Small and medium-sized enterprise (SMEs) in the United Kingdom

SMEs in the United Kingdom A pocket guide of pertinent facts and figures on SMEs in the United Kingdom from 3E Accounting.

Small and medium enterprises or SMEs are acknowledged as the lifeblood of the UK economy. Surprisingly, however, no set definition explains what SMEs in the United Kingdom are. While a standardised definition appears to be lost in translation, SMEs are no doubt here to stay. It makes up 99% of all UK businesses and will continue to drive a growing economy.


The Backbone of an Economy

In the UK, you will get a different explanation of what an SME is based on which authority you ask. SMEs can include micro, small and medium businesses with thresholds focused on annual turnover and number of employees.

The European Union’s definition, for example, splits SMEs into micro, small and medium enterprises. Microbusinesses have less than ten employees and a turnover of less than GBP2 million. This rises to less than 50 employees and a turnover under GBP10 million for small businesses. Medium businesses are categorised as having less than 250 employees and a turnover of less than GBP50 million.

Companies House splits the definition only into two, between small and medium businesses. Annual turnover criteria are GBP6.5 million and GBP25.9 million, respectively. Employees should be less than 50 people for small businesses and less than 250 people for medium ones. Conversely, the UK’s tax authority, HMRC, has an even leaner and more straightforward approach. It considers any business an SME if its annual turnover is less than GBP100 million and has less than 500 employees.

Whichever definition applies, there is no doubt that SMEs are needed to ensure the economy does not falter. Statistics for the year 2020 indicate that there were six million SMEs in the UK. By comparison, there were only eight thousand large businesses. SMEs generated half of the UK’s total business revenue and employ almost 50% of the workforce.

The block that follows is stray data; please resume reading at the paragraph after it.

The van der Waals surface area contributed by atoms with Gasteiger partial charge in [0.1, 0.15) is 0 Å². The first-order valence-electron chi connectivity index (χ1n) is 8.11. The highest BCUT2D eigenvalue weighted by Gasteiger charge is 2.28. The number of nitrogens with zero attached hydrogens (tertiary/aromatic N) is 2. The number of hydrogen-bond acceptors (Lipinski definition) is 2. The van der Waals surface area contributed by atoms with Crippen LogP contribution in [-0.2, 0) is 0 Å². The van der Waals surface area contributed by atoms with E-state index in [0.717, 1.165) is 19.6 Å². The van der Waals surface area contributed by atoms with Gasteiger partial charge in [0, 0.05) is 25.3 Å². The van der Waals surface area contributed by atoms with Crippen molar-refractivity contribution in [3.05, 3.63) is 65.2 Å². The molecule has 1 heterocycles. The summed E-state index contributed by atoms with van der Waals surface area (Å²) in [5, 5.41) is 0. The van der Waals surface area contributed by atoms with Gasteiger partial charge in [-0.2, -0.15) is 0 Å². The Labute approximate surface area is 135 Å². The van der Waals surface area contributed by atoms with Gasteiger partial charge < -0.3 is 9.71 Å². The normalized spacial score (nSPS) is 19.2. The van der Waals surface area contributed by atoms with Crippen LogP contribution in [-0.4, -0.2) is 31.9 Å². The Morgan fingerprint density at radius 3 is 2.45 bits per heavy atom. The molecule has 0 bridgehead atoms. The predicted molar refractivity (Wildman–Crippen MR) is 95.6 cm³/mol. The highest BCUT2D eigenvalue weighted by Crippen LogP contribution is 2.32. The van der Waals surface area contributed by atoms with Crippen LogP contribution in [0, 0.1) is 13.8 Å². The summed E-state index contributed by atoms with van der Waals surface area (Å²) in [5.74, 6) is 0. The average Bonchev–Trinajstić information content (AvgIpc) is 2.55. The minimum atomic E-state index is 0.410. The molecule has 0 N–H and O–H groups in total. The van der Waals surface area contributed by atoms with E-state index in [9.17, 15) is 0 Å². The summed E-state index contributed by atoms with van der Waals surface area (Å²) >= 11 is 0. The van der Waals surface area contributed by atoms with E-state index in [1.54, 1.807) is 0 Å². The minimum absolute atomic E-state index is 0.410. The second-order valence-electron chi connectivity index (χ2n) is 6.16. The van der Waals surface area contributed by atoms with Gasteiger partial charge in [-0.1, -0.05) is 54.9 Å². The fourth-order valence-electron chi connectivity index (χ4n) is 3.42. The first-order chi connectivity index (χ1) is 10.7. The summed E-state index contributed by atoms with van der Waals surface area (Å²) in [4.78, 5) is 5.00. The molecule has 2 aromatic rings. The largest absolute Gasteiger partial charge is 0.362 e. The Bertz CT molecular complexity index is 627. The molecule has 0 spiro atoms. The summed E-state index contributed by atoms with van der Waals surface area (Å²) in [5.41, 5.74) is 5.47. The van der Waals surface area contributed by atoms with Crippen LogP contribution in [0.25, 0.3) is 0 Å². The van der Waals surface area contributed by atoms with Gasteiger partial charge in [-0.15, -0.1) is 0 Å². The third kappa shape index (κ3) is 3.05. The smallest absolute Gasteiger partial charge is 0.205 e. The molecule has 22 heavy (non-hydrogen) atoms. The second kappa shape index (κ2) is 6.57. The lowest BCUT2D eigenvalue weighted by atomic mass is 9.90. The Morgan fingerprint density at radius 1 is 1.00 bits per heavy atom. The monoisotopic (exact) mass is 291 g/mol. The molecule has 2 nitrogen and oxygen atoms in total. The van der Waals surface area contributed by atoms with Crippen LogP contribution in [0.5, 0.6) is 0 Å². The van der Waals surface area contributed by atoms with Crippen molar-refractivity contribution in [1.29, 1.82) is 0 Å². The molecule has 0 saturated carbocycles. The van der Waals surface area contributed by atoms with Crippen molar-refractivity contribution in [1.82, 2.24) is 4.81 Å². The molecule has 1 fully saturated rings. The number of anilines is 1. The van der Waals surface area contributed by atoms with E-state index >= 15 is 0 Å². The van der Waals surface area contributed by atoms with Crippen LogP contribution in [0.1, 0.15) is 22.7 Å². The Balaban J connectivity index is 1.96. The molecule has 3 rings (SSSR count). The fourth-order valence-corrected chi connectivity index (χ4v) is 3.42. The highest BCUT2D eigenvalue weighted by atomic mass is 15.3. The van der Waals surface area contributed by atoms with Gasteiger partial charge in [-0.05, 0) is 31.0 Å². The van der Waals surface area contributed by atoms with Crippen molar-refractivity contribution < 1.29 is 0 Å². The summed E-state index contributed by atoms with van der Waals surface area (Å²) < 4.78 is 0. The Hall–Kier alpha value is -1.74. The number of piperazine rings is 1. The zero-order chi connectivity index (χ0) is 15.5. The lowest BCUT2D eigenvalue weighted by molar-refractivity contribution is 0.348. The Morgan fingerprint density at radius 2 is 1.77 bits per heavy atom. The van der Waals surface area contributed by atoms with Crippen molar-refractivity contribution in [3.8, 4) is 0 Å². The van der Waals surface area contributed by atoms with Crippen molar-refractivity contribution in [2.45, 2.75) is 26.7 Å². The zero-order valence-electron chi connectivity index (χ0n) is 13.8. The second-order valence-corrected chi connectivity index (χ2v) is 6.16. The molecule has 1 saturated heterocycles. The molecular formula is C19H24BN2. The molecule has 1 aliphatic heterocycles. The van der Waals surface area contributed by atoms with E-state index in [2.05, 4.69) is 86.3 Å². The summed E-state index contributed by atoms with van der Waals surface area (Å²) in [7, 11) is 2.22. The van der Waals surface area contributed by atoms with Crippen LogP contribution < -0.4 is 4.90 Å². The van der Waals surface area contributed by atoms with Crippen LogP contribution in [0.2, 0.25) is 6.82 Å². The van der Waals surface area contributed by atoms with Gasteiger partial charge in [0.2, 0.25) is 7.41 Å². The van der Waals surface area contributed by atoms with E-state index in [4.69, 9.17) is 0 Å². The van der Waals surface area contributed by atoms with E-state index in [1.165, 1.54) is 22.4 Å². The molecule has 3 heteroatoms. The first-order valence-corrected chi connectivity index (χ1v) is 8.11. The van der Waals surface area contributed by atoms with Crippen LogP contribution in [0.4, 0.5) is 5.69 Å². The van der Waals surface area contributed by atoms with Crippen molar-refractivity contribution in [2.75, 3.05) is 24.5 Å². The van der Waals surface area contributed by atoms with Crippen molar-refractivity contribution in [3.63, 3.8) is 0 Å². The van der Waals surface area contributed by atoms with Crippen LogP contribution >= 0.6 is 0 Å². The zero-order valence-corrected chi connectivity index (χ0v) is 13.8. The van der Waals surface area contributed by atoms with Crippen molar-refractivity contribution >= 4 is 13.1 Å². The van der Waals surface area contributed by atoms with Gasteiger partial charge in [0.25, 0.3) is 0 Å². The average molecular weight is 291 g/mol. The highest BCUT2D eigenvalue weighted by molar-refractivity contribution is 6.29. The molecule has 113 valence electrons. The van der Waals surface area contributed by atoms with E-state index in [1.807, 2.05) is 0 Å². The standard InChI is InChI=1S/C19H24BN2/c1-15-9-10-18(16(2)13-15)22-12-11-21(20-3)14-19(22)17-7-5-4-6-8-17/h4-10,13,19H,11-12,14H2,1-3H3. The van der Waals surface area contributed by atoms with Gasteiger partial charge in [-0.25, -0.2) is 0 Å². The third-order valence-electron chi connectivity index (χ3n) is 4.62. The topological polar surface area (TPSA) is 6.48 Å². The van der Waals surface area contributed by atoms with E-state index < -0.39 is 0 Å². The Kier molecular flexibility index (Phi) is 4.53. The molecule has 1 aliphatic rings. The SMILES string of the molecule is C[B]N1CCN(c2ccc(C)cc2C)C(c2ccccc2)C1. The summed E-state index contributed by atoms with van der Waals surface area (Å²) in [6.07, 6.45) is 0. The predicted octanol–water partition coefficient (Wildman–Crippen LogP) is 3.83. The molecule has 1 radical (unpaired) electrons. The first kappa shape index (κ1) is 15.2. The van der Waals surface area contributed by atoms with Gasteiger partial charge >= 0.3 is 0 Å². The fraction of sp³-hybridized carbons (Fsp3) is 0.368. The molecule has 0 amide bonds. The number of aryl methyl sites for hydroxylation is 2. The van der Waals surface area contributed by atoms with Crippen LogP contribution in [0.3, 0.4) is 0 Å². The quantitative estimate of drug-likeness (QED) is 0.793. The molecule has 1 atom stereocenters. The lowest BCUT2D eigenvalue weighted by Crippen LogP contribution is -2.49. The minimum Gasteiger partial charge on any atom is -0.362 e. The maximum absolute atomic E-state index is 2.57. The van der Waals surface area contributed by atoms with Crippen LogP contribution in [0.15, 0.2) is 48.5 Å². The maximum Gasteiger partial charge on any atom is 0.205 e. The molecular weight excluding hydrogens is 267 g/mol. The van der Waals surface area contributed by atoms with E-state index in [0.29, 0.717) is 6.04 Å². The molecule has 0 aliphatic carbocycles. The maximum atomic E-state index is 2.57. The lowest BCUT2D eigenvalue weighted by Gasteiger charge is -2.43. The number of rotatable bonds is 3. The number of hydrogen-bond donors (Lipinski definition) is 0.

Acknowledging the importance of SMEs, the UK government offers various forms of aid and support. There are national and local grants available, as well as loans and funding for a variety of business activities. These include innovation, investment, energy and environment-related projects, etc. There is also numerous training, mentoring, and professional consultancy and advisory schemes. These focus on helping to meet the challenges of running a business. Further, extra tax benefits such as annual investment allowance can be used toward reducing tax liabilities.

An added initiative is the Local Enterprise Partnerships (LEPs) and Growth Hubs, supported by the Department for Business, Energy, and Industrial Strategy (BEIS). These are collaborations between businesses and local authorities aimed at facilitating economic growth and development. There are currently 38 LEPs all over the UK and to date have supported over a million businesses.

SMEs in the United Kingdom can include a variety of businesses from online retail to trade and pop-up bars. If this is the business model that appeals to you, then do consider getting in touch with us. At 3E Accounting, we offer innovative, unique, and brilliantly customisable business solutions to fit every budget. Along with our regional and global partners and affiliates, we offer the best solutions, including company formations and setups. Contact 3E Accounting today for a chat with one of our friendly experts on the best business solutions for you.

SMEs in the United Kingdom